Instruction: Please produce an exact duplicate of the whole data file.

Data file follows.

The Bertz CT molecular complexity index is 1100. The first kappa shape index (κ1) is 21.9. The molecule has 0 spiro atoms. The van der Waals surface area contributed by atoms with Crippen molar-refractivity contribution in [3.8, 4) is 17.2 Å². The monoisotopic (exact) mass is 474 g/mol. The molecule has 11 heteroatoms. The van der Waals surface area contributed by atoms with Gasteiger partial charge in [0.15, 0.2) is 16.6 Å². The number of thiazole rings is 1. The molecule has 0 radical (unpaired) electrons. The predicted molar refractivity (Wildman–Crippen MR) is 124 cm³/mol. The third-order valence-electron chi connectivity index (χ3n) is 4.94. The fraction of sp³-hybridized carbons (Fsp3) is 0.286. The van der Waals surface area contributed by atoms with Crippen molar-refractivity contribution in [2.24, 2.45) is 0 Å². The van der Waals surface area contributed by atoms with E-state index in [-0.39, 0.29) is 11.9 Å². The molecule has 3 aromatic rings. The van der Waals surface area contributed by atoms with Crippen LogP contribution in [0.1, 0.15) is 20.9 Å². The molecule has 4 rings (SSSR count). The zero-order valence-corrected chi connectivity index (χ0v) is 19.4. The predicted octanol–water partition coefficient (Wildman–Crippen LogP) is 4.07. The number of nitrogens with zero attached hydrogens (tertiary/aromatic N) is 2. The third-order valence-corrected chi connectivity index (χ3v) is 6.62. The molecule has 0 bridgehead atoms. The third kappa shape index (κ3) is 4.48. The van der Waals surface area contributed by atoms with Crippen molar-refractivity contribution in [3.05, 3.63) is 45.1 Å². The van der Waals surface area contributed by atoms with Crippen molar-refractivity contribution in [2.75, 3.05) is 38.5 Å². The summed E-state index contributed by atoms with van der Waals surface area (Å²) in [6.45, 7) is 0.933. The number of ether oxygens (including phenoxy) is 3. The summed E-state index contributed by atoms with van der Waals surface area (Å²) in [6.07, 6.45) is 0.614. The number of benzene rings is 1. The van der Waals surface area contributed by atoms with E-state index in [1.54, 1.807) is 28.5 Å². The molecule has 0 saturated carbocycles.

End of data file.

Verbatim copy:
The Bertz CT molecular complexity index is 1100. The first kappa shape index (κ1) is 21.9. The molecule has 0 spiro atoms. The van der Waals surface area contributed by atoms with Crippen molar-refractivity contribution in [3.8, 4) is 17.2 Å². The monoisotopic (exact) mass is 474 g/mol. The molecule has 11 heteroatoms. The van der Waals surface area contributed by atoms with Gasteiger partial charge in [0.15, 0.2) is 16.6 Å². The number of thiazole rings is 1. The molecule has 0 radical (unpaired) electrons. The predicted molar refractivity (Wildman–Crippen MR) is 124 cm³/mol. The third-order valence-electron chi connectivity index (χ3n) is 4.94. The fraction of sp³-hybridized carbons (Fsp3) is 0.286. The van der Waals surface area contributed by atoms with Crippen molar-refractivity contribution in [2.24, 2.45) is 0 Å². The van der Waals surface area contributed by atoms with E-state index in [-0.39, 0.29) is 11.9 Å². The molecule has 3 aromatic rings. The van der Waals surface area contributed by atoms with Crippen LogP contribution in [0.1, 0.15) is 20.9 Å². The molecule has 4 rings (SSSR count). The zero-order valence-corrected chi connectivity index (χ0v) is 19.4. The predicted octanol–water partition coefficient (Wildman–Crippen LogP) is 4.07. The number of nitrogens with zero attached hydrogens (tertiary/aromatic N) is 2. The third-order valence-corrected chi connectivity index (χ3v) is 6.62. The molecule has 0 bridgehead atoms. The third kappa shape index (κ3) is 4.48. The van der Waals surface area contributed by atoms with Crippen molar-refractivity contribution in [3.05, 3.63) is 45.1 Å². The van der Waals surface area contributed by atoms with Crippen molar-refractivity contribution in [2.75, 3.05) is 38.5 Å². The summed E-state index contributed by atoms with van der Waals surface area (Å²) in [6.45, 7) is 0.933. The number of ether oxygens (including phenoxy) is 3. The summed E-state index contributed by atoms with van der Waals surface area (Å²) in [6.07, 6.45) is 0.614. The number of benzene rings is 1. The van der Waals surface area contributed by atoms with E-state index in [1.54, 1.807) is 28.5 Å². The molecule has 0 saturated carbocycles.